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THE ANDERSON INTELLIGENCER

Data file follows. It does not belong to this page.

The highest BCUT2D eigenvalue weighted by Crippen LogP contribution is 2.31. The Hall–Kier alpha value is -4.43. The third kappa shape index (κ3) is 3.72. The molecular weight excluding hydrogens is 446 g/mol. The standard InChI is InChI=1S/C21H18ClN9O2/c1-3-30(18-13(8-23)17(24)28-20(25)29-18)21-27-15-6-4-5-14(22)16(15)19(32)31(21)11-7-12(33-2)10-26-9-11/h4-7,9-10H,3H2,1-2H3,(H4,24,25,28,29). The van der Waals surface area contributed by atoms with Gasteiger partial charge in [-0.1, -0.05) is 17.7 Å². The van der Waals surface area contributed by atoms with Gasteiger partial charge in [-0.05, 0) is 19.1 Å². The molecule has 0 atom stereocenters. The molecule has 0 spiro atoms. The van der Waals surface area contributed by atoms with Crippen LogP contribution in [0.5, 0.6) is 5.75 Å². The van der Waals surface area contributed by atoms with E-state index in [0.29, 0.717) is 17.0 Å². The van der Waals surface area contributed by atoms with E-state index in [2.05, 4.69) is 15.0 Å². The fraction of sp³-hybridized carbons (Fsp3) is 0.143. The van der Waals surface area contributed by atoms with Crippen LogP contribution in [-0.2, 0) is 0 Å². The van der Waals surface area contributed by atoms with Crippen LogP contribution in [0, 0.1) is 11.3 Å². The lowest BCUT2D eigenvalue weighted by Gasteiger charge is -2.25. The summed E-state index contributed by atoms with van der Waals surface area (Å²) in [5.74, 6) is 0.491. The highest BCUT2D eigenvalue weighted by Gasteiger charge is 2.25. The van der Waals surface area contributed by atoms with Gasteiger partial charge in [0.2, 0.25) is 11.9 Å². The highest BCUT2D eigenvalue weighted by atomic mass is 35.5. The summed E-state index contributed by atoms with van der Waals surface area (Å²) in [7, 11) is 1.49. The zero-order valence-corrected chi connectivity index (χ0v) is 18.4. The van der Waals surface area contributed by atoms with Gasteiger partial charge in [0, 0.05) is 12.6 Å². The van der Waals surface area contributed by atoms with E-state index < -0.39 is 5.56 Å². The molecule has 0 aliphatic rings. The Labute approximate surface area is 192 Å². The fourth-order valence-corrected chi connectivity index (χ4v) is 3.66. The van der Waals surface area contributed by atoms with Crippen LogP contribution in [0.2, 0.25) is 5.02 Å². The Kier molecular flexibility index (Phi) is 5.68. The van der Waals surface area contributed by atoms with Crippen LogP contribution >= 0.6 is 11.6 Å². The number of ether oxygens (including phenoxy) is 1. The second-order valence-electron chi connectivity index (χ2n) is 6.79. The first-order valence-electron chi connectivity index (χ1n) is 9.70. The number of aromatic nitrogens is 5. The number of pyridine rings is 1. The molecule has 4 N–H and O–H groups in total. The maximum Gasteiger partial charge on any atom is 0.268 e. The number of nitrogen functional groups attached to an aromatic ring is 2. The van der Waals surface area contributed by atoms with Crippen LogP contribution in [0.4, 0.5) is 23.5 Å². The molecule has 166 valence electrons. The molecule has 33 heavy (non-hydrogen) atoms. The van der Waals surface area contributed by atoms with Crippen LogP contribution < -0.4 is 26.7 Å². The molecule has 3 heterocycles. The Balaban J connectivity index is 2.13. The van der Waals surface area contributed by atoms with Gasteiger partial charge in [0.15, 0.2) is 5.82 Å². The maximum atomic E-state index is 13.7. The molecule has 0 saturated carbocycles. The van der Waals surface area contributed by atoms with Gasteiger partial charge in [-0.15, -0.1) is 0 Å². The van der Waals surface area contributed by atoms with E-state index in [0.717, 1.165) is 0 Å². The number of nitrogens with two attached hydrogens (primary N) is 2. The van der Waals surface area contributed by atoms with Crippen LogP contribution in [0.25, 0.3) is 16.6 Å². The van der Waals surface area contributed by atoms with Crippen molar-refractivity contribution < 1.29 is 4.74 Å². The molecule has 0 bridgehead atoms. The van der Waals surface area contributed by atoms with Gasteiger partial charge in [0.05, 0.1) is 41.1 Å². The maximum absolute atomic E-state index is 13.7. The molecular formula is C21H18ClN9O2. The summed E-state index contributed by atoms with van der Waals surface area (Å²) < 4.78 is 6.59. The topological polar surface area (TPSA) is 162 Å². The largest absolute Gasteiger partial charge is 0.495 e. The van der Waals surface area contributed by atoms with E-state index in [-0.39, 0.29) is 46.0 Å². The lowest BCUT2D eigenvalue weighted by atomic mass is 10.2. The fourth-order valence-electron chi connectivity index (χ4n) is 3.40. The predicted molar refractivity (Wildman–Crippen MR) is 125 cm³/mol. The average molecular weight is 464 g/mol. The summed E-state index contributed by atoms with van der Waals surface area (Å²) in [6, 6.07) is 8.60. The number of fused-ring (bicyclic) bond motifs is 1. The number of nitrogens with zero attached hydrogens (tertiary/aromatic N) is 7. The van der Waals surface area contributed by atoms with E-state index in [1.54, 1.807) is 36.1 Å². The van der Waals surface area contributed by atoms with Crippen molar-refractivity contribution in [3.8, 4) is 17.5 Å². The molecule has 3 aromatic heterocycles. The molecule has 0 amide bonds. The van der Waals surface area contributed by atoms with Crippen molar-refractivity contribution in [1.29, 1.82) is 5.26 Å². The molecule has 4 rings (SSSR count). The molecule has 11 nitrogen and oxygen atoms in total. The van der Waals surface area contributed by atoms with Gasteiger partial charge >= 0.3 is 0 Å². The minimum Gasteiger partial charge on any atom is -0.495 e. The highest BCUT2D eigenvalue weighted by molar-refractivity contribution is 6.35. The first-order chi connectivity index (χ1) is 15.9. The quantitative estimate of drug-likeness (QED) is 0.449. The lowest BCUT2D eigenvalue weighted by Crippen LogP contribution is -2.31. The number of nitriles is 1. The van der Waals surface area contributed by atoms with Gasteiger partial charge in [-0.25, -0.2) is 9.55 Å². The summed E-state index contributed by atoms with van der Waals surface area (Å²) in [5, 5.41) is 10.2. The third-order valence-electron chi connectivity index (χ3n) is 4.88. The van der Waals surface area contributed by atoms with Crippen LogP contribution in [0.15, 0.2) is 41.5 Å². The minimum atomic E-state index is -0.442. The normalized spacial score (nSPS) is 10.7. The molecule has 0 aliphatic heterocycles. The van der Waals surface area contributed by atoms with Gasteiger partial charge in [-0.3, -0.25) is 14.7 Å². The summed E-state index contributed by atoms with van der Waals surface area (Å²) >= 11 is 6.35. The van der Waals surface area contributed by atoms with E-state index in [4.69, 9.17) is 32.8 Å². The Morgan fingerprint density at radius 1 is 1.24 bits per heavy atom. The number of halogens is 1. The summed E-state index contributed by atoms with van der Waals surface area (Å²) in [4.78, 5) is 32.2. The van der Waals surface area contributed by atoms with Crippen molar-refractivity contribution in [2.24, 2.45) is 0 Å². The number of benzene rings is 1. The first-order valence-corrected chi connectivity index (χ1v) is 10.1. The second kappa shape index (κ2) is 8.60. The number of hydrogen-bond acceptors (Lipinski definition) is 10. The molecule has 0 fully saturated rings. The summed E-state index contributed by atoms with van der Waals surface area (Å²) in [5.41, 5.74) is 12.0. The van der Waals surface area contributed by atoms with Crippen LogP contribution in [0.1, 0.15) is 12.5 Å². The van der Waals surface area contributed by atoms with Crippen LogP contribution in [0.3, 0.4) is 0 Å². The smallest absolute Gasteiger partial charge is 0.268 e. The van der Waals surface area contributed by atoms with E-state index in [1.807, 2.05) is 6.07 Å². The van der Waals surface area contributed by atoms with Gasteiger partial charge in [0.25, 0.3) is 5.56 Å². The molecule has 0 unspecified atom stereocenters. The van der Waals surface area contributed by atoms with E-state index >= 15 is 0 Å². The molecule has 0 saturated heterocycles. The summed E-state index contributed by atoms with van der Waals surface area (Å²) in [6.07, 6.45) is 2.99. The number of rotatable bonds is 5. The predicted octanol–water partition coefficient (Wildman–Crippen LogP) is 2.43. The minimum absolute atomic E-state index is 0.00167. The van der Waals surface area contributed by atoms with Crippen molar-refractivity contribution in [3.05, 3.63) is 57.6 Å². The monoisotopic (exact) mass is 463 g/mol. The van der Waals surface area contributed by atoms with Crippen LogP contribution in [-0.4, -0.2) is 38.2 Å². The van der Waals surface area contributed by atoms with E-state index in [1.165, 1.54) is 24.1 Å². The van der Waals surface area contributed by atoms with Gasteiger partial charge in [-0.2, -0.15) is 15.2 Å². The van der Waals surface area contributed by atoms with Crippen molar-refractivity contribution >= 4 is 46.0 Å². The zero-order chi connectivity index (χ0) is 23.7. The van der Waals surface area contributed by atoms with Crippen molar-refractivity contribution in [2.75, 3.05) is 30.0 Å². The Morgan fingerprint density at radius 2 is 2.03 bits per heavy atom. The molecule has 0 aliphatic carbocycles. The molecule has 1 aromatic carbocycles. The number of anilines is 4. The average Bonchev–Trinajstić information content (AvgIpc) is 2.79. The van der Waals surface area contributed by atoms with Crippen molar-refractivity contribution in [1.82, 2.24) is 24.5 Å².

FOUNDED AUGUST 1, IMO. ?40 West Whitner Street ANDERSON. S. C. W. W. SMOAK,. Editor and But. Mgr. E. ADAMS.Managing Editor L. M. GLENN.City Editor PHELPS KA KS KEN.Advertising Manager T. B. GODFREY.Circulation Manager. Entered as second-class matter April 28, 1914, at the post office at Anderson, South Carolina, under tho Act of Mardi 3, 1879. Member of Associated Press and Receiving Com plete l)ail>-TcdoKraphicSoiwlce._ TELEPHONES Editorial and Business Office.321 Job Printing.693-L SUBSCRIPTION RATES IN ADVANCE. Bally. Semi-weekly. One Year.$5.00 One year.$1.50 Biz Months.2.50 Eight Months. .. 1.00 Three Months. .. 1.25 Four Months.60 The Intelligencer ls delivered hy carriers In the etty. If you fall to got your paper regularly please notify us. Opposite your name on the label *>t your paper ls printed date to which our paper ls paid. All checks and drafts should be drawn to The Anderson Intelligencer. THE WEATHER. South Carolinai Pair Saturday) Sunday prob? ably rain. o o o o o o o o o o o o o o o o o o o o o o o o o o o 0 ? a O OCR DAILY POEM. o <> . p o o o o o o o o o <> o o o o o o o o o o o o o o o o o More Truth Than Poetry. If ever you weary of bearing your load As Ufo you K<: travelling through, Be aure that tho man Just behind on tho road Will offer tc bear it for you. And while you Ho down hy the murmuring rill, 'Neath the shady sweet-scented woods; Ho'U carry it up to Ute top of tho bill < And collect what ia due on the goods. If over you fdel that you gladly would shirk The task that ls set for the day, Some fellow will offer to take on your work While you go your own chosen way. He'll toll, while you go to the game or the track Unmindful of labor or pelf And you'll find that your friend, by the time you get back. Has landed your job, for himself There always ts someone to help you along. On whom yon may trustingly lean Whose footsteps ara steady, whose shoulders are strong When the pace seems a little too keen. He'll save you the trouble of making your fight. And when the twelfth hour baa struck Hell calmly encamp on success's far height Where you might have been. If you'd stuck. -JAMBS J. MONTAGUE. Tho South Caroline Sphinx-Cole. L. O' ' ? Moat ot thia war '.newe" ls simply war views It is not trouble to tell how a ballet dancer stands. Let tho good work of registering for the bond election go on. -o "Tho American steamer Greenbriar." Something sticky about that nama, eh? --o A ballet dancer ls about the only person we know of who gets anything by kicking. -o These notes passing between Uncle Sam and John Bull are not wtlhout interest. ; ,o We nee hy the dispatches there ts a town tn Rus sian Poland named Praxasnysz. How did you pro nounce lt? -o Rome poet has referred to tho submarino las tho molo of tho r* ?i. It molds the fate of many dread naughts of tho sea. ? ? o ? Wonder if tho movie producers aro on the firing line out in Utah where those Fleute Indians and the palefaces are fighting. -o "Two days couran tn domestic science." We be lieve that's the length of term some cooks took, judging by their cooking. "Choir of 1,800 Voices Drives Home Hyrons."p Hoadllne. We suppose that choir leader will have to bo called a choir driver, v The United States senate seems to be a delib erative body judging from the manner .-it baa de liberately prolonged thia session. ? ? O' An exchange complains that Governor Manning has been in office a m op th and baa hot yet selected any colonels. Of ell bis errors (?) that one comes nearer being a virtue. We have a hunch that that telegram from Gov ernor Manning to Mayor Grace ou law enforce ment in Charleston is but a forerunner ot Inter esting developments in the near future. -o ?? - G reenvite ha* a candidate fo^sberlff in HU.nam ed Mooney. He's the fellow who created * Sensa tion at lbs last Democratic convention by almost licking, a New Jersey boas who attempted to in terfere with the parade ot the South Carolina dele gation about the convention hall with their Wilson MR. A'S TAXES INCH KAHKO ? TENTS. It may be that there ore persons ia tho county who will oppose the proposed bond issue for lack of information. We desire to give a few facts as to this mather which will furnish food for thought, at least. That this county If finuuclally able to hafe good roads Is evident from a study of the tax able property as shown by tho books of the county auditor. Anderson County has property valued at $13.600,705. Of this amount $5,738.090 ls real es tate and $7,768,615 is personal property. The total amount of taxes assessed against this property for 1914 was $267,379.16. TIIM - are some other Interesting facts about the assessed valuation of property in this county. The total taxable value of the co'ton mills and the cot ton oil mills in the county is $3.691,92S, and they pay taxes to the amount of $70,89^.53. In and near the city of Anderson the cotton mills are assessed al $1,407,315, and pay taxes to the amount of $30, 267.28. There was to be expended on the roads ut* the county last year $61.043.36, divided into the follow ing: Public roads, $38.327; roads and bridges, $22, 716.36. ' The proposed bond issue of $750,000 bears in terest at 5 per cent. The amount of this interest will be $37,500. There is to be provided a sinking fund of $7,500 per year. To raise this interest and the sinking fund will require a 3 mills levy addi tional, if all of this ls to be raised by a Bpecial levy. It would seem, however, that it would be equitable for a portion of this money to be taken from tbs road fund, for tbe amount of work io be done on the roads after this permanent improvement has been made will be reduced to a m'nimum. Of this amount tho cotton mills and the cotton oil mills will pay approximately one-third. The railroads of .he county are assessed at $924,220, and this will further reduce the amount of the taxes to be paid by tbo people ot the county at large. Taking off the taxes to bo paid by the cities and towns In the county which will not receive any of the fund, it will be found that the people who will receive the most and the direct benefit from the good roads will not pay as much as one-half of the cost of se curing them. The Intelligencer is a great believer in concrete illustrations to show bow much a property owner will have to pay to secure this 250 or 300 miles of good roads in the county. Let us take the case of Mr.' A. who returns for taxation 10 acres of land at $7 per acre, or $70, and $116 of personal property making a total of $185. (This is the property of a tax payers ns shown on the auditor's hooks.) His taxes will be increased just $.05 or he will pay the price of a olgar per year for the privilege of driving or riding over 300 miles of macadam reads. Will be not save lt In one trip to the county sest, or to his market, to say nothing of the convenience and pleasure of having a good road to use In going to church or to sss his neighbor on Sunday. Let ns take tbs case of the man who pays taxes on ?1,000. If the bond Issus carries he will pay an annual tax towards the coat of the rotula of Just $3. What man ia there who ?Hi withhold this amount of support from securing that which would incresse his prop erty values, his comfort and convenience. Why, he pays that much for a pair of shoes. So if lt ls a question cf saving $8 per year let him do without a pair of shoes, or in thc case of Mr. A. one dope will pay his taxes for a year. Bo, lt there be opposition to having the bond Is sue i* will have to be op other than financial grounds, and unless the other reasons are better than thia one, it will be suicidal for anyone to vote against having a better system of roads. We must not stand in Ute way ot this great need tor. the county on such grounds ss these. Optimism and confidence in the future are essential and will pay big returns. Let us not oppose this forward step except for the best ot rearons. Let us hear from you, and discuss this mos'. Important matter. THE P?S-0MONT FAIR AND- AN?HsiiSIN. What faint voice la that we hear coming from tho direction of Anderson shout getting up s fair to he callen tho Piedmont fair to be held in Anderson this fall. Listen again. It comes from The Dally Intelligencer. Why, neighbor, we are surprised that you are so far behind the' times or thst your memory is so very short Do you not know thst the Piedmont. Fair Is an established institution, and that it was held in Oreen wood last tall? Why Brother Sra oak, yon attended, ?ind a ' large number ot Anderson people. We are counting on having yon with us again this fall to a bigger and a better Piedmont Fair. "My Town" will have to do better than this. It may have a fair, and we hope that it will, but lt can not be tho Piedmont Fair. Suroly this voice that we heard from "My Town" la the voice ot some ons who was dreaming. Wake up man. We are wide awake tn Greeu^nod and so IS the Petdment Fair. Bren Berton can beat that kind of talk. And the worst ot lt all ts that the editor ot The Intelligencer went hack home and wrote neariy a halt page about the Piedmont Fair held in Greenwood last October. Tfas above ts from The Greenwood Journal, and The Intelligencer had the same thing to* contend with last year about the no-called "Peldmont Fair." Greenwood ls so jealous of Anderson that ?tis dresms dreams about the things she fears Ander* son might attempt. Of course, we shell not call our fair the Piedmont Fair, hut we said that Ander son should stage the "greatest Piedmont Fair here thts year that has ever been staged ia the Vied* mont" And Anderson caa do thia, and eal! H simply "Fair" or "Anderson Fair," or any old thing. "A rose by any other name will smell as sweet" sad lt there rever should be a fair held at Anderson, the HttJPshow st Greenwood would have to beat it tor tho tail timber. Yes. thc editor ot The Intelligencer was at tbs last little show held at Greenwood In October ol last year, sad we were struck by one thing that at? tractfd the attention of every one wno knew lt and that was what a mighty small fatr lt would have been if Anderson had not furnished BO many of the ezhibita, and so much of the crowd. Wo are going to have a fair here that will eclipse anything in the Piedmont, and we are not going tn crow so much about it, but simply do it, and we here and now extend a cordial Invitation to Brother Gardner to attend and ace a fair what is a fair. We shall try to have it in time to lend the Greenwood folks a few exhibits to keep the brMdlngs and the show ring from being so taro. vYe have a new slogan for "My Town" now and It is 'You can do better in Andersen." , 6 CtJk GOVERNOR MANNING'S ULTIMATUM. Governor Manning is beginning to get his guns ready for the attack on lawlessness in Charleston. He has given the authorities of the City by the Sea ample opportunity for enforcement of the law down there, and they have not availed themselves of the chance to redeem the good name of the old city. Now, the governor will show them that In South Carolina once more the law in supreme. As he said to Mayor Grace: "Neither you nor I are responsible for the laws on the statute books, but we are both chr ?ged with enforcing them. Our duty is plain." What a grand thing if all the city and county oflleials everywhere would realize this iruth, and see that the laws are enforced without fear or favor.. It must be done or we shall suffer In loss of life and property, and in the forfeiture of the respect good people everywhere have for us and our institutions. Governor Manning expects every official to per form hts full duty, whether or not lt be a high or a low official. That he intends to compel this may be inferred by his refusal to offer a reward for the slayer of Mr. Dodd. It the desire to perform one's duty 1B not a sufficient incentive to cause officials to hunt down criminals, the governor's office will not supply an arti Heal incentive in a sum of money offered as a reward "Our duty is plain," would be a fine motto for every o.T.c'al, and we would like to see It generally adopted a?? such. Governor Manning has accepted lt as his motto, an.' appears determined to stick to it Others msy do wei! to emulate his example. CURIOUS PERFORMANCE. And now we have the rather unique spectacle of a band of masked men going about in the interest of good order and law enforcement A company of fifty marched into a- church in Hopkins County, and delivered a dictum concerning the proper re gard for public worship and established institu tions in general. It appears that certain hoodlums in the county have been given to unseemly conduct in and about the church, arid these good, religious citizens-all droaaed for the occasion-rode forth to crusade In the name of the temple. They came with masks and threats, led by a dashing, out spoken leader; they lacked none of the pomp and trapp In ga that we have come to associate with their picturesque brothers on the ether side of the argu ment. Thus equipped they marched boldly into the church, past the trembling worshippers, and from the pulpit announced their Intentions toward any 1 who persisted hereafter In di si mr bm j, 'services. It is not Just clear why thesu crusaders thought it necessary to-reaort to a make-up. A plain, open faced protest from a citizens' committee of fifty would have been a convincing and commendable evidence of the temper of the community in thia matter. Something of Vie -orthlness of their pur pose behind the moak, and the visage presented by the affair, on the whole, la ugly and a little men acing. Disturbance of public worship is an offense of which the law takes note; and these brave spir its could have appealed to and cooperated with the authorities in correcting the tr >uble at thc Hop kins County church. It is juBt possible that'the methods they adopted, however successful in this present Incident will not be found to have con tributed anything to the community's respect for law and order, tn general-The Courier Journal. MANNING OPPOSED TO REWARDS. We believe that the refusal of Governor Manning to offer a reward for the party dr parties guilty of murdering an aged storekeeper In Anderson Coun ty will have the approval of most of those who stop to give the matter thought. It ls true that there may be eaaea where Ute ends of justice can be promoted by auch means, as, for example, where some notorious criminal ia known to have fled the State. In a case of that sort a reward might ac complish something of value by stimulating police officers throughout a wide territory to look out for the fugitive. In the present ease, however, it la scarcely possible that guilty party or parties can have gone very i .om tho scene of the crime. Indoed, in the resolution adopted by the city council of Anderson asking the governor to offer a reward lt waa suggested that the object In view was to make the amount sufficiently largo "to attract detectives from national agencies." Such a policy ls a doubtful one at best If the officers chosen by the people to attend to such duties are Incapable of performing their work Intelligently it would be better tc employ a trained detective out right and pay hiss for Ms time regardless cf re sults. The reward plan ta usually dangerous for more reasons 'han ono. It may tempt droves of th? worst kind of detectives to give Uxelr attention to a eaaa, and not infrequently there are men ox thia kind who wo MW not hesitate to "manufacture evi dence so that P will comply with the terms ot the reward, -which Invariably require "evide^re to con vict." Governor Manning ls right The thing fr r Ute people to do ls to insist upon peace officers wno are competent to perform U?e|r duties and then sse that Uiey do perform them.-The News and Courier, j A NEIGHBOR. ' A representative from Anderson County was re* j neatly asked by a gentleman from Charleston Oda! question "What ls Ute altitude of Andersont" To j which the representative replied at once: "Baptist, way yander."--The Abbeville Press and ?Banner. _ i Some comic opera chorea girls show costumes ead acme costumes show comic opera chorus glrlsj "Dentists Ht-ing Fine Time fn Tbl? City Today." -Headline. Evidently not rooking down in the. mouth. MmmBmmmmmmmammHmmmmmmmmmmmmBmmmmaaam- ** EVANS'I SUITS Those of you who have worn an Evans Fifteen can better appreciate your opportunity here now when you understand that $10?95 these suits of peerless quality are now selling at. . But here's the complete list of all suits and overcoats: $10.00 Men's Suits and Overcoats now $ 6.95 $12.50 Men's Suits and Overcoats now ' 8.95 $15.00 Men's Suits and Overcoats now $10.95 $18.00 Men's Suits and Overcoats now $12.95 $20.00 Men's Suits and Overcoats now $14.95 $22.50 Men's Suits and Overcoats now $16.95 $25.00 Men's Suits and Overcoats now $17.95 Reductions no less interesting on all men's trousers, shoes, seasona ble underwear, wool shirts, sweaters and all boys' suits and overcoats The Store witt) a Comcien<? T REFUSED TO OFFER REWARD Governor Manning Reiterate* Policy That Officers Are Elected to Enforce Law ?COLUMBIA, Feb. 26.-Governor Manning made it known early Thurs day that he would not accede to tho request ot Mayor J. H. Godfrey, ot Anderson, to supplement with an offer ot a reward ot $250 the reward of 1500 offered by the cUy of Anderson for apprehension and conviction of the p.ftsassin of Thoma* M. Dodd, sn Figed citizen ot > ndersun. In his let'., to Mayor Godfrey, Gov ernor Mar .ting explained his inability to offer a reward for thia slayer by reiterating his policy that the officers of Uie law were elected to enforce the laws, and the apprehension of tho slayer of Mr. Dodd devolved upon the county and city officlair, of Anderson. The governor's observation waa. that the offering of rewards had "become too common." Governor Manning explained that he was much opposed to government by detectives, when dlacusning the re quest of Mayor Godfrey to order State detectives to investigate the killing. It' was observed by the governor that the offering ot rewards for the arrest of criminals has become odious to the people because of past excesses in thia regard, and he made it plain he has reached a. determination not to resort to detective government save when such action becomes of last re sort. Expressing regret that he could not grant tho requested reward. Governor Manning stated hw felt "certain that yon are fully capable of handling thc situation, and I also think that the very liberal reward -offered by your city will bring forth the efforts ot in dependent detective agencies." REV. JOHN T. LEWIL* PASSED TO BEYOND Was One of Flehens* Oldest and Best Known Cttjseas. PIOKENS, Feb. 25-Wednesday af ternoon about 5 o'clock the spirit ot Rev. John T. Lewis, one ot Pickons counties oldest and beat known cui sons passed to the great beyond. Mr. Lewis died at the home ot hts daughter, Mrs. Ben T. Daniel In this city. He waa 78 yeera of age1 and had been sick serrai weeks pro ceeding hls"death. The funeral servicet, were conduct ed at the home, Thursday, by Rev. E. V. Babb, ot Bealey. S. C. After .which the body was carried to Moun tain Grove church and Interred th?rc In tho presence ot ? large gathering bf relativen and friends, with Mason ic honora. Mr..L*?s? rs* in ordained minis ter of tr.? Baptist denomination, alan a Masai*. He leaves besides his widow, the following children to Saonm ats death: Mestr-s. W. o. "B." and Frank, of Pickens; J. J. of Anderson county, and Rev. Wade H. Lewi*, of M. E. Conference, located tn Laurena. Mrs. Ben* T. McDaniel. Mrs. Hoyt Townee. Mrs. J. M. Gil lespie ot this county, Mrs. Frank Townes, of Honea Path. Mrs. Wm. Johnsen, or Central and Mrs. L. E. Child res, et Orsenvtlle. Two brothers, H. J. ead Robert Lewis are living In this county. -;-^ . - . . , AR?mf?NT8 CONCLUDED Will Probably fte Several Weeks Be fore V, 8. Supr?me Court Shes D?chue? In Prank Case. WASHINGTON. Feb. 26.-Argu ment? on th? northern Georgi* fed eral court's decision refusing a */rlt ts babeas corpus to Leo M. Frank] niter death sentence for the murder f Mary Phugan, were concluded baT fore the United States supreme court oday. A decision probably will not tie given for at least several weeks. Should the supreme court a ill rm the decision of the lower federal lourt, no legal obstacle, j it ls said would stand in the way of car ry i nj ant the death sentence. If the ruling is reversed, counsel for Prank' andi the State told th, Aourt the case musF po back-to tr. di rlct court for tad taking of ev on which the nile gatlcrs foi "Ion for the wrlf^ were based. F.ank's attorney.? informed thel court that- should tbs, writ ho granted Fran*: could ho trb.d again under the" pending iiil.ctiuent. The State'; sonnte* qa?sttai<?d this assertion. Louis Marshall, ot ' New York, oil behalf of Frank, contended that th< trial court lost jurisdiction over. th< prisoner because of mob violence dur lng the trial sud because of Frank'? pb.onco through "cojreton" by tin r'nl Jrd?eV?hen tho verdict waa an ?'minced. Both oidc3 agreed that th? Jtruth bf the allegations of mob viol hence and of absence .under coerciotT Jwere not before the court, but remain] led for bearing by the lower court the supreme court held, as a matu>J lot law; assuming the allegations wera true, that Frank was entitled to t'-M writ. Notwithstanding this > bott sides at times argued the truth tho allegations, until at last. Chief L?usttrV White suggested t? Solicito] "Dorsey that he waa wasting his time Attorney Genera] Grice, for th< State, urged that Frank's petition Ishoweu that the question of mob viol lonee had.been passed upon by thc trial court and by the Georgia sui preme court and that both' had fount there bad been nc such disorder as Interfered with Frank's rights. Old Glory on Eaeh Side. NBWI YORK. Feb. 26.-The steam ship City of Savannah, of the Savant IU'I line, ic to be loaded with cotton for Germany and as a protection against German submarines she has big American Hag painted on eaeh side that will be Illuminated at night. The City ?f Savannah ls en routi for Wilmington, N. C., where she wll| load 10.000 bules for rotterdam. CUT THIS OUT NOW If you don't want it tod ayr you mai ext wook. Send this advertisement and 5 cents to. Foley . & Co., Chicago Ul., wrltng your name and addresi clearly. You receive In return threl trial packages-Foley's Honey emt Tar Compound for coughs, colds croup ind grippe; Foley Kidnej Pills, tor weak or disordered fcldnoyi or .bladder; Foley Cathartic Tablets a pleasant, wholesome and clean sing purgative, just the thing itt winter'i sluggtsh bowels and torpid liver Tiioao TB ?ii kno??n stssdird rs for sale by Evans* Pharmacy. TO 6 Reel Mil ?AXEKfCA*S ?i?EATfl&T P Bperhtl children's program frei grant -LITTI-E BOY BLUEv* "I ?INOEBELLA," ?COL, HKEZA HtYRuDBBV* Read the San nary of Oar Fee II.I?IIII rmrnmm-am.iignipgfCT-. nu.? Announce Members of Commission. CHARLESTON, W. Va:, Feb. 26. Governor H. D. Hat ?leid today an nounced the new members of the Vir ginia debt commission for this State. The legislature recently passed a measure reducing the commission from ll to five members. Besides th* governor, ss ex-officio member, the new commission will comprise W. D. Ord, of Landgraf, and Judge John W. Mason, of Fairmont. Republicans, and R. E. Talbot!,'of Philippi, and Septi mus Hall, of New Martinsville, Demo crat',. COSTIVE BOWELS, 1 HEADACHE, COLDS, TAKE CASCASJ?TS No Headache, Soc? Stomach. Bad Cold or Constipation bjr morning. Get a 10-cent box now. Furred tongue. Bad Colds, Indiges tion, Sallow Skin and Miserable Head aches come from a-torpid liver and clogged bowels, which cause your Btomsch to become filled wtth undi gested food, which sours and fer ments like garbsgc in a swill barrel. That's Old first step to untold misery -indigestion, foul gases, bad breaUa, yellow skin, mental'tears, everything that is horrible end nauseating. A Cascaret tonight will. give your con stipated bowels a thorough eleen sing and straighten you out by morning. They work while you sleep-a 10-cent box from your druggist will keep you feeling good for months. Millions 01 men and women take a Cascaret now and then to keep their stomach, liver and bowels regulated, and never know a miserable moment. Don't for get the children-their 1'ttle Insides nee : i good, gentle cleansing, too. That* is a secondary consideration. Tho first question ls, What tmteher? You aro not sure of getting a fresh, tender Juicy steak from an unreliable butcher. ' Yon must be suret lt you are euro of your butcher, you are sure of your j meat. Our cw terners rely on us for being cholee, down to the last ounce ot meat, even lt that ounce ls over weight. J. K. TIndas*. Prop!*. Phonec 694 and 605. T THEATRE NA ry-Westeru ,T * gees ea al aa? o*cleek. i.K UL 11 m.m-ammmmtiaammammm ni m m m a. e? Saturday to 1 p. av***--- ; iITTLK JULKS YB8KE," EXPLORER" aaa "R&jHH dAsros in The Batty Iat?llgectrer.